Moreover, layoffs don’t work to improve company performance. Academic studies have shown that time and time again, workplace reductions don’t do much for cutting costs. Severance packages cost money, layoffs increase unemployment insurance rates, and cuts reduce workplace morale and productivity as remaining employees are left wondering, “Am I next?”
The tech industry layoffs are basically an instance of social contagion, in which companies imitate what others are doing. If you look for reasons for why companies do layoffs, the reason is that everybody else is doing it. Layoffs are the result of imitative behavior and are not evidence-based.
I’ve heard people say that they know layoffs are harmful to company well-being, let alone the well-being of employees, and don’t accomplish much. But everybody is doing layoffs so why don't we do the same?
Could there be a tech recession? Yes. Was there a bubble in valuations? Absolutely. Did Meta overhire? Probably. But is that why they are laying people off? Of course not. Meta has plenty of money. These companies are all making money. They are doing it because other companies are doing it.
Layoffs do not cut costs. There are many instances of laid-off employees being hired back as contractors, with companies paying the contracting firm. Layoffs often do not increase stock prices. In fact, layoffs can signal that a company is having difficulty. Layoffs do not increase productivity. Layoffs do not solve what is often the underlying problem, which is often an ineffective strategy, a loss of market share, or too little revenue. Layoffs are basically a bad decision.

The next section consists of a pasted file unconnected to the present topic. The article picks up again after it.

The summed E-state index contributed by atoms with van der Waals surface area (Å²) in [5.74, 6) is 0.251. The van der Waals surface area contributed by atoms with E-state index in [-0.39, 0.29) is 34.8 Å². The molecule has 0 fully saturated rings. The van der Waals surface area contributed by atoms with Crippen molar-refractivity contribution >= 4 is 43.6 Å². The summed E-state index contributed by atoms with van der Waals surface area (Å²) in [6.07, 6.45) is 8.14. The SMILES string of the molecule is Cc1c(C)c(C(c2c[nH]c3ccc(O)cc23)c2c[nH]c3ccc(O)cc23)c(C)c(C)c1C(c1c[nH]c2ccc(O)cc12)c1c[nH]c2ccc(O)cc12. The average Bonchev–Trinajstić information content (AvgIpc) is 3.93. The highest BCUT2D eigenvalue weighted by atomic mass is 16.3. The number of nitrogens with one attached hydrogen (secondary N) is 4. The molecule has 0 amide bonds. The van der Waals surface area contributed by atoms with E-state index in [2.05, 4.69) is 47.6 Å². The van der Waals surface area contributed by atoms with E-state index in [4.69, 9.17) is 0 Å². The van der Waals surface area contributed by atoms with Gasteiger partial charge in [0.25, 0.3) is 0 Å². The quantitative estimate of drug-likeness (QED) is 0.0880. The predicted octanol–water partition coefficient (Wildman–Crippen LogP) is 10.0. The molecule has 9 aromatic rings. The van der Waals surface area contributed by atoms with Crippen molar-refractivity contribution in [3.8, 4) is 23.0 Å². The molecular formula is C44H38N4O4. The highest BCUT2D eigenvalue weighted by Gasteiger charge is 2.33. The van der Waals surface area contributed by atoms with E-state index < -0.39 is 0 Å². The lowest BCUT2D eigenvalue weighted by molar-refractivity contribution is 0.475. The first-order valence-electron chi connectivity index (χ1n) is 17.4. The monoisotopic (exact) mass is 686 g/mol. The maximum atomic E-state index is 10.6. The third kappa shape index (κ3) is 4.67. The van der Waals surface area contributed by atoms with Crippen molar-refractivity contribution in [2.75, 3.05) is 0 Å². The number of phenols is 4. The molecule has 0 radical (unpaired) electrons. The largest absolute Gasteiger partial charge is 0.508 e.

Some companies are laying off people they just recruited – oftentimes with paid recruitment bonuses. When the economy turns back in the next 12, 14, or 18 months, they will go back to the market and compete with the same companies to hire talent. They are basically buying labor at a high price and selling low. Feels kinda dumb.

Why ignore the evidence against layoffs? If companies paid attention to the evidence, they could get some competitive leverage based on science. After the Sept. 11, 2001, terrorist attacks, every airline except Southwest did layoffs. By the end of that year, Southwest, which did not do any layoffs, gained market share. Procter and Gamble's CEO said the best time to gain ground on your competition is when they are in retreat – when they are cutting their services, when they are cutting their product innovation because they have laid people off. 
The CEO of the software company SAS Institute, has also never done layoffs – he actually hired during the last two recessions because he said it’s the best time to pick up talent. Lincoln Electric, a famous manufacturer of arc welding equipment did this: instead of laying off 10% of their workforce, they had everybody take a 10% wage cut except for senior management, which took a larger cut. So instead of giving 100% of the pain to 10% of the people, they give 100% of the people 10% of the pain.
Companies could see a recession as an opportunity. In the 2008 recession and the 2000 tech recession SAS used the downturn to upgrade workforce skills as competitors eliminated jobs, thereby putting talent on the street. SAS hired during the 2000 recession and saw it as an opportunity to gain ground on the competition and gain market share when everybody was cutting jobs and stopped innovating. Social media is not going away. Artificial intelligence, statistical software, and web services industries – none of these things are going away any time soon.